After spending a few days in Seoul, Andrew and I packed up our bags and headed down to Busan, which is the second largest city in South Korea and on the southern tip of the peninsula.
We got an early start in the morning, but with enough time to grab some of our favorite Korean-Western breakfast.
We took the metro to Seoul Station to catch our high speed train from Seoul to Busan. After wandering around the station for a while because I can’t read signs, we finally found the terminal, walked up to the ticket counter, and hoped that I had made the train reservations correctly.
Turns out I did! We were a little early so we had plenty of time to find the right track before our train even got to the station. When it arrived, a rush of people appeared out of nowhere to board the train.
I wanted to stay awake and enjoy the scenery for the 2 hour and 45 minute ride, but like in all moving vehicles, it didn’t take long for me to fall asleep. I woke up a few stops before we pulled into Busan Station.
As we walked out from the station our first thoughts were on lunch. We knew basically nothing about Busan so we just started wandering around until we saw something that looked good. Apparently Busan has a decent amount of Russian sailors come through so we ended up stopping at a restaurant that only had four things on the menu and the entire menu was in English, Korean, Chinese, and Russian. I was a little skeptical at first, but the place filled up as we were eating.
I had dongchimiguksu which is a cold noodle soup. Like, there were literally ice cubes in my soup. Andrew had a hot noodle dish that was way spicier than mine. My meal was refreshing, but I thought Andrew’s had more flavor.
After lunch we found our way to our Airbnb. After a little confusion, we managed to find our way into the apartment and dump our stuff. By then it was only early afternoon, so we had time to go sightsee. After a quick ride on the metro and a much less quick ride on a bus, we ended up at the Haedong Yonggung Temple. (The swastika is a very common Buddhist symbol and at all the temples we saw, it was oriented in the opposite direction from the one the Nazis used.)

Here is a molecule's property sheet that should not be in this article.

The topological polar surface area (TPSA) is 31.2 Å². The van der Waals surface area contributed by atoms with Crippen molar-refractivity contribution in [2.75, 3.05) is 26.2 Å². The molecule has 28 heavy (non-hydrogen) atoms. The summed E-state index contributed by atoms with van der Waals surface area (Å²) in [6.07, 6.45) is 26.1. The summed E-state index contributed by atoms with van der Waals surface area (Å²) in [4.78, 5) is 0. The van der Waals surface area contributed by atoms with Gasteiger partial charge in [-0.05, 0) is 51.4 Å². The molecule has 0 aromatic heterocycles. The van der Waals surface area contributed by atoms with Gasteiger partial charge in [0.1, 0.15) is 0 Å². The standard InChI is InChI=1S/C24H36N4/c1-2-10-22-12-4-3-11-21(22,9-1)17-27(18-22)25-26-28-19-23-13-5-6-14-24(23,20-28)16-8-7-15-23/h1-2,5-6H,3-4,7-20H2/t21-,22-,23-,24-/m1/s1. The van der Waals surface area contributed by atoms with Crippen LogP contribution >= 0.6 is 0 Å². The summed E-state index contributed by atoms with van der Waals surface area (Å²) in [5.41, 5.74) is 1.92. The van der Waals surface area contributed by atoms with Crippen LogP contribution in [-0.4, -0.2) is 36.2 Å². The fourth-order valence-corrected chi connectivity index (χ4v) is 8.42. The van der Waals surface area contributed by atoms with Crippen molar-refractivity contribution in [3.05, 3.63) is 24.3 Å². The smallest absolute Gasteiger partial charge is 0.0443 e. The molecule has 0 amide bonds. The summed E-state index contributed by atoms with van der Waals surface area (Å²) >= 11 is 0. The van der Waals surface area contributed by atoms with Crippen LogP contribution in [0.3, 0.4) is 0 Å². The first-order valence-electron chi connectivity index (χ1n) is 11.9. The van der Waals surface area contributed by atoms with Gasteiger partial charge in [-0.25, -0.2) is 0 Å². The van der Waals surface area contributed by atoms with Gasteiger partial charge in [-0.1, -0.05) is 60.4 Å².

I had read that this temple was a must-see because of its location right on the edge of the water.
When we got there it was a little bit of a walk to the actual temple itself and while it was certainly beautiful, I think some of the effect was lost by the hoards of tourists and tacky vendors filling the paths to the temple.
We walked around for a while and sat by the water before deciding to head back to the city. As we walked through the stalls, we stopped to get a few snacks. A lady was baking these fresh and the smell was amazing. Turns out they are little red bean paste filled donuts and they were so good.
People kept walking by us with these little round pancake looking things in cups, so we decided to get one of those too. Hotteok are fried pancakes filled with brown sugar, honey, and then stuffed with sunflower seeds, pumpkin seeds, or other good stuff.
And because that wasn’t enough, we also stopped to get some smoothies. I got a chocolate smoothie (uh, duh) and and Andrew got a sweet potato smoothie…which tasted like drinking a liquid sweet potato.
We then took the bus back to Busan, which dropped us off right by Haeundae Beach which is an extremely popular and well-known beach in Korea. It was cooling off and the sun was setting as we got there so the beach was pretty empty. Empty enough to do handstands at least.
We also stumbled onto some sort of Korean pop dance competition?
Haeundae Beach was crowded and full of foreigners. It reminded me of our typical beach town, except that it was bigger and more metropolitan than the sleepy beach towns we’re used to in the US.
By the time the sun set, it had also started to rain, so we decided to go and try to find some dinner. I had read that Busan was famous for its dwaeji gukbap which is a pork soup with rice. Some internet searching told us that 48-nyeon Jeontong Haeundae Wonjo Halmae Gukbap (The Original 48-year-old Traditional Haeundae Granny Gukbap) was the place to go. So when we stumbled upon it through the raindrops, we took cover for some warm soup.
I really liked the soup. It was flavorful, warm, and filling. Andrew thought it was a little too hot out to be eating soup, but it hit the spot for me. It was a good ending to a long day.